- See more at: http://blogtimenow.com/blogging/automatically-redirect-blogger-blog-another-blog-website/#sthash.p5VL3RkF.dpuf The Old Lucketts Store Blog: Building the perfect soup stock

Thursday, February 21, 2013

Building the perfect soup stock

This Week's Soups from the Cheryl & The Cowbell Kitchen:
tomato beef barley
mushroom bisque

On today's post, Cheryl is sharing the secret to her wonderful homemade soups....her stock recipe!

Oh how I love to make soup.  Everyone asks how I get my soups to taste so fresh and pure?  Well... it all stems from the most important combination of ingredients, the stock which is the foundation and body of your soup.
For the Cowbell Kitchen I make a simple veg stock and use it for both the meat & veg soups just because of my limited refrigeration space.  Of course I always try my best to source local ingredients but this time of the year it can be challenging so I use as much organic produce possible.

School trained only in pastry my cooking skills come from my intense love of food, working along side some great chefs, traveling, eating out, and constantly reading & researching food till my brain explodes. Alice Waters and Julia Child are my constant "go to" for inspiration and guidance.

Some Stock Making Tips:
  • add salt in the beginning to develop the flavor as it cooks rather than the end
  • bring stock to a rolling boil then turn it down to a simmer immediately
  • stock can frozen
  • when making chicken stock, I use whole chickens which, after one hour lift the chicken out and remove the breast then return the rest to stock, the poached chicken breasts make an incredible meal especially with a little salsa verde
  • meatless bones yield a thin broth
  • roasted chicken carcass adds depth in a stock but grilled produce acrid smoky tasting broth
  • broth should cook long enough to extract flavor but not so long that it loses its delicacy and freshness, taste as you go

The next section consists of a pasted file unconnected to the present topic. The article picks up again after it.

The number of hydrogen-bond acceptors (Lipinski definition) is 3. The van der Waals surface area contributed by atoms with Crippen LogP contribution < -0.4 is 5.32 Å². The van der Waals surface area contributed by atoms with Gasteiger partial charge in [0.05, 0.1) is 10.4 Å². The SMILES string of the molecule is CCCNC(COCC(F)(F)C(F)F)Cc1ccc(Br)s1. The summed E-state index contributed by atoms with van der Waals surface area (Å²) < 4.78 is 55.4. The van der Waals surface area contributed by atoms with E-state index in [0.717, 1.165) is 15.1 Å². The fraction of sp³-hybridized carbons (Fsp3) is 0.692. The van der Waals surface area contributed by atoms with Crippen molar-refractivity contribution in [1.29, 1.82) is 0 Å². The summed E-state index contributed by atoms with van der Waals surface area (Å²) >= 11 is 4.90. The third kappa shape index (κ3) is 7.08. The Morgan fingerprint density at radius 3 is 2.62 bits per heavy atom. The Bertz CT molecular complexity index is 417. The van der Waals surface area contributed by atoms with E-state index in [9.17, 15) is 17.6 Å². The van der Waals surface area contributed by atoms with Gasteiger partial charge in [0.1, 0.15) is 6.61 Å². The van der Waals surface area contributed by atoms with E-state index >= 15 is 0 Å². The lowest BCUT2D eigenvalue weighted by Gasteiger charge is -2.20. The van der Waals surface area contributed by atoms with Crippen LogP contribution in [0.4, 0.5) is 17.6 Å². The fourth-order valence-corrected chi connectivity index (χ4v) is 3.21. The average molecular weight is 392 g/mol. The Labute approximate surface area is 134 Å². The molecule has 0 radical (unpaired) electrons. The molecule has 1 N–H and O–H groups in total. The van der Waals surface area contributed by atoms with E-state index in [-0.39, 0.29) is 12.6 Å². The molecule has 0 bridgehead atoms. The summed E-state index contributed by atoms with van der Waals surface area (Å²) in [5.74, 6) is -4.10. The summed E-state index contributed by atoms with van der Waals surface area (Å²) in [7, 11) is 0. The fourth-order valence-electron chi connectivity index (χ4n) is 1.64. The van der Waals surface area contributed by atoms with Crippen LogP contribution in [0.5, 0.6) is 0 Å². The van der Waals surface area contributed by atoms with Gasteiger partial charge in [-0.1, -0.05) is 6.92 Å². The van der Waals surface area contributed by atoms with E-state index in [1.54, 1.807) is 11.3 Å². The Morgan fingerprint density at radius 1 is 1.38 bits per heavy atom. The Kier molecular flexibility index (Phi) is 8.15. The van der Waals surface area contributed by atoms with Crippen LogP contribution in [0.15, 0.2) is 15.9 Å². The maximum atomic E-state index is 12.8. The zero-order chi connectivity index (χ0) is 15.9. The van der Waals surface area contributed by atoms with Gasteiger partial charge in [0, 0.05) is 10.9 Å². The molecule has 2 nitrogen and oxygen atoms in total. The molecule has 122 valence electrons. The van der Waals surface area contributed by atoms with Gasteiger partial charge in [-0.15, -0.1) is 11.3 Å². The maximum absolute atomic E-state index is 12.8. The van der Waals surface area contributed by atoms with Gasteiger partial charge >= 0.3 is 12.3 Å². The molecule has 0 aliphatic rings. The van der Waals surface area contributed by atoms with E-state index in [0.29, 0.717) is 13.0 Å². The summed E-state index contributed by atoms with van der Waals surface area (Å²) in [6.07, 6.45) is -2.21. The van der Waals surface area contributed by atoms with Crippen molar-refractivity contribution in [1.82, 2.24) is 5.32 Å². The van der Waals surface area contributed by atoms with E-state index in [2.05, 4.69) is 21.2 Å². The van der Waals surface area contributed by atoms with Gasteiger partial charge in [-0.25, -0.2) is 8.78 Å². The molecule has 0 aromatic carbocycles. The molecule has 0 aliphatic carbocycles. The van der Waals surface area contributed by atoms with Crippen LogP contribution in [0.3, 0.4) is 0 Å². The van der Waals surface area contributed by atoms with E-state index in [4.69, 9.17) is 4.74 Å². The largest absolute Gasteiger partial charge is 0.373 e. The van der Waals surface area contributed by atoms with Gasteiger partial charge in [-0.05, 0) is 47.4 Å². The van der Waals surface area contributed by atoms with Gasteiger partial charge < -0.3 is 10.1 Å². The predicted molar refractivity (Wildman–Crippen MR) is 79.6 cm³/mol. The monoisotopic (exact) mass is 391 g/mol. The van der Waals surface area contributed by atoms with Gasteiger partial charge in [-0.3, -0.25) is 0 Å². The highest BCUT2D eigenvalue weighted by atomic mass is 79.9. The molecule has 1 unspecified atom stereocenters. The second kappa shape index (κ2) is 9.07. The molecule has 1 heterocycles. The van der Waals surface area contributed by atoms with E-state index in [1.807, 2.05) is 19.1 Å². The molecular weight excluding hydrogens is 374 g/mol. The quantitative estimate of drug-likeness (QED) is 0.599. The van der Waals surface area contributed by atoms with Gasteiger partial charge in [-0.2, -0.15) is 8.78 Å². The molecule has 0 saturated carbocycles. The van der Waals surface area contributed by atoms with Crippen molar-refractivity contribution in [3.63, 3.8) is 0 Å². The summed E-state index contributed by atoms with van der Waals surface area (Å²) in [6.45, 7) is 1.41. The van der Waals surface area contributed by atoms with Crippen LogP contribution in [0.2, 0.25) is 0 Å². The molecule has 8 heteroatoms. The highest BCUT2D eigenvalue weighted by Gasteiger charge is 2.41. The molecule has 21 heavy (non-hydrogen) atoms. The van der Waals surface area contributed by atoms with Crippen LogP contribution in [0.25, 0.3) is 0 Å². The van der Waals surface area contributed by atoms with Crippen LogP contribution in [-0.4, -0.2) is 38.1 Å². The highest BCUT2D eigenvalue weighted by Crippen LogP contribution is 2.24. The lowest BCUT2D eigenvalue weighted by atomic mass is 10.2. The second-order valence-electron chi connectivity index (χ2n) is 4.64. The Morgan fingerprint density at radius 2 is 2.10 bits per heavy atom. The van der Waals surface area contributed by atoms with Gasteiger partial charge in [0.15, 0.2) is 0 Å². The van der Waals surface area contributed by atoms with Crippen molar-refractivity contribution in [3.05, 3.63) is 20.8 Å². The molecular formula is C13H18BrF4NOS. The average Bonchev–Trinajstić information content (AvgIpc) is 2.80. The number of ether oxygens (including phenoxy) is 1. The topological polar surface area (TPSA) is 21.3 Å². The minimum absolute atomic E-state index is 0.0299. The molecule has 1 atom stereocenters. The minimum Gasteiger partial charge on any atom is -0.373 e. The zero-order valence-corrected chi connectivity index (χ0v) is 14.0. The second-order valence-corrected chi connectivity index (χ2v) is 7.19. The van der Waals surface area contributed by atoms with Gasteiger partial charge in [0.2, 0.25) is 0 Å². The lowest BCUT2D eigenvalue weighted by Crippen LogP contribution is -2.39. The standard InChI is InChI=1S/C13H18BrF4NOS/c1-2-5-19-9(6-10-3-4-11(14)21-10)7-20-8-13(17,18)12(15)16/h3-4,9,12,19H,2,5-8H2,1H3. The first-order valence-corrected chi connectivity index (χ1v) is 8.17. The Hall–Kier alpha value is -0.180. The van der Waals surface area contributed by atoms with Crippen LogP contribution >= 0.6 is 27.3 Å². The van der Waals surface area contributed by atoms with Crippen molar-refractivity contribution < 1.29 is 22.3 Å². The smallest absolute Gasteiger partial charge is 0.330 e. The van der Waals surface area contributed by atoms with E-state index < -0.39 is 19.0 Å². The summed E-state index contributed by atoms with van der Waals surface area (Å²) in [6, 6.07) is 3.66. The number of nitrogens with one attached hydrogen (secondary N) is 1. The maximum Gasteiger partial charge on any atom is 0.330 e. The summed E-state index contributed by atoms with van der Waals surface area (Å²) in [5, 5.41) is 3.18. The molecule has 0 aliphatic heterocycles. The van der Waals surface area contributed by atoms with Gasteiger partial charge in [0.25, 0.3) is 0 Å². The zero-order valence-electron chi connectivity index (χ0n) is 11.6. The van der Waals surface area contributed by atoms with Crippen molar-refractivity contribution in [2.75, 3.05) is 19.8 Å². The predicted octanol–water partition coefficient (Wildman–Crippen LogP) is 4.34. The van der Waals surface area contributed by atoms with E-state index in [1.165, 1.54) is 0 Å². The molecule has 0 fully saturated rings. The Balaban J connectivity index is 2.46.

• you can roast all your vegetables tossed with oil and salt first instead of sauteeing, then just add to water and follow recipe

3 tablespoons oil (grapeseed, olive oil or canola)
3 large white or yellow onions, coarsely chopped
6 stalks celery, coarsely chopped
6 medium carrots, coarsely chopped
3 small parsnips, coarsely chopped
3 small turnips, coarsely chopped
3 medium leeks (pale green and white parts only), coarsely chopped
2 cups quartered white mushrooms (optional)
salt, to taste
1 gallon plus 1 quart cold water
1 bouquet garni, as follows:
- 2 bay leaves
- 3 sprigs fresh thyme
- 10 whole black peppercorns, cracked
- 10 parsley stems, twisted to release flavor
- 2 cloves garlic, lightly crushed
- Place all ingredients into a doubled cheesecloth or unused coffee filter. Draw up all 4 corners and tie with kitchen twine.

  • Wash all vegetables well.
  • Pour oil into a large (at least 12-quart) heated stockpot, then stir in onion, celery, carrots, parsnips, turnips and salt to taste.  Continue to cook over medium-high heat until vegetables are starting to brown, about 20-30 minutes.
  • Add leeks and mushrooms.
  • Cook over high heat for 2-3 minutes, then add all the water and the bouquet garni. Bring to a boil, then immediately reduce heat. Simmer uncovered for 1 hour.
  • Strain the finished stock through a fine mesh strainer or colander covered in cheesecloth. Place in a non-reactive container, and chill quickly in an ice water bath, stirring often.
  • When the stock has cooled completely, place in the refrigerator or freezer, tightly covered.

Happy Soup Making!

Please stop by and say hey.  Share with me your kitchen adventures, I love to talk food.


1 comment:

  1. Hmmm this sure perfect for cold weather here. Love the tips.
    Got my eye on your next posts.


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